German train drivers start three-day strike to press for pay raise, reduced working hours

German train drivers start three-day strike to press for pay raise, reduced working hours


Walkout coincides with protests by farmers over withdrawal of subsidy

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BERLIN (Reuters) – German commuters face train cancellations across the country from Wednesday, as a three-day nationwide rail strike adds to travel chaos in Europe's largest economy, where ongoing farmers' protests have also snarled road traffic.

The GDL train drivers' union began its main strike in the early hours of Wednesday, following one by cargo train drivers who walked out on Tuesday evening.

The rail strikes will continue until Friday evening, forcing national rail operator Deutsche Bahn to run only stripped-back emergency timetables.

The company said the strike action would impact the travel plans of millions and encouraged people to cancel or postpone all non-essential travel.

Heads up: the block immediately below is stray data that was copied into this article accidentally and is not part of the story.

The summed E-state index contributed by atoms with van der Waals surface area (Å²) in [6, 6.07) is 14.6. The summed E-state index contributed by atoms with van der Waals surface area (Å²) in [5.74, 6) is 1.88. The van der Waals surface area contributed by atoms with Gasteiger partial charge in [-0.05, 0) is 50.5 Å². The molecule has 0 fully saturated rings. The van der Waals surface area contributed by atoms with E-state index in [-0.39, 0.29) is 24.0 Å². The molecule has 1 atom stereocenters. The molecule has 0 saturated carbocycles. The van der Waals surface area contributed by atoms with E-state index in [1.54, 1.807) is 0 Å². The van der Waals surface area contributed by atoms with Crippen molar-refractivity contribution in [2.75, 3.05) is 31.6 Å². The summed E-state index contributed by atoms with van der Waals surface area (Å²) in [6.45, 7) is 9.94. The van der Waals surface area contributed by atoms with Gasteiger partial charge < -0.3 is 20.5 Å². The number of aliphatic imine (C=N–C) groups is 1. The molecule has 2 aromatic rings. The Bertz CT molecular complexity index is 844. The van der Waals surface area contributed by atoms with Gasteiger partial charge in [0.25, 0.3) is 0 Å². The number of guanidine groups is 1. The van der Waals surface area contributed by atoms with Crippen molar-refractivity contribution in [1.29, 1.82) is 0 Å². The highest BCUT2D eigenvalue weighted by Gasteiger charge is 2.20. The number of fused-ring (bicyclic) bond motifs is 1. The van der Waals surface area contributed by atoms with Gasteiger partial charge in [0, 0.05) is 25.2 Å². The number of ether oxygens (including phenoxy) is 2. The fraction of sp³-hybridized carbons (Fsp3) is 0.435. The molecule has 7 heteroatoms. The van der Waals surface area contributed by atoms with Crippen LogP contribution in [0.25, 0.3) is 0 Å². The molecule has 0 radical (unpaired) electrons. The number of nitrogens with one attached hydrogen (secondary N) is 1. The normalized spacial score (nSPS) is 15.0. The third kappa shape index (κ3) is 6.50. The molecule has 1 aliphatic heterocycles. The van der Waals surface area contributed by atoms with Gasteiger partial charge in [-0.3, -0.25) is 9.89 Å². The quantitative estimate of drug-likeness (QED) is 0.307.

The long-running row over pay and working hours has flared up again following a truce over Christmas.

GDL is demanding a reduction in working hours from 38 to 35 hours per week for shift workers, as well as a pay increase of 555 euros ($606.62) per month and a one-off inflation compensation bonus of 3,000 euros.

Deutsche Bahn has offered flexibility on working hours but refused to reduce them without a pay cut.

The nationwide rail strikes come on top of a growing economic headache faced by Germany this year, driven by weak macroeconomic data, high interest rates and mounting criticism of the coalition government.

This week's farmers' protests, sparked by anger over planned subsidy cuts, have piled further pressure on Chancellor Olaf Scholz, whose government is trying to get its 2024 budget over the finish line.

The head of German farmers' association DBV vowed to ramp up protests on Wednesday, after convoys of tractors and trucks blocked roads across the country earlier this week.

"Too much is too much," DBV head Joachim Rukwied told broadcaster RTL/ntv on Tuesday, calling for the government to take the subsidy cuts off the table completely.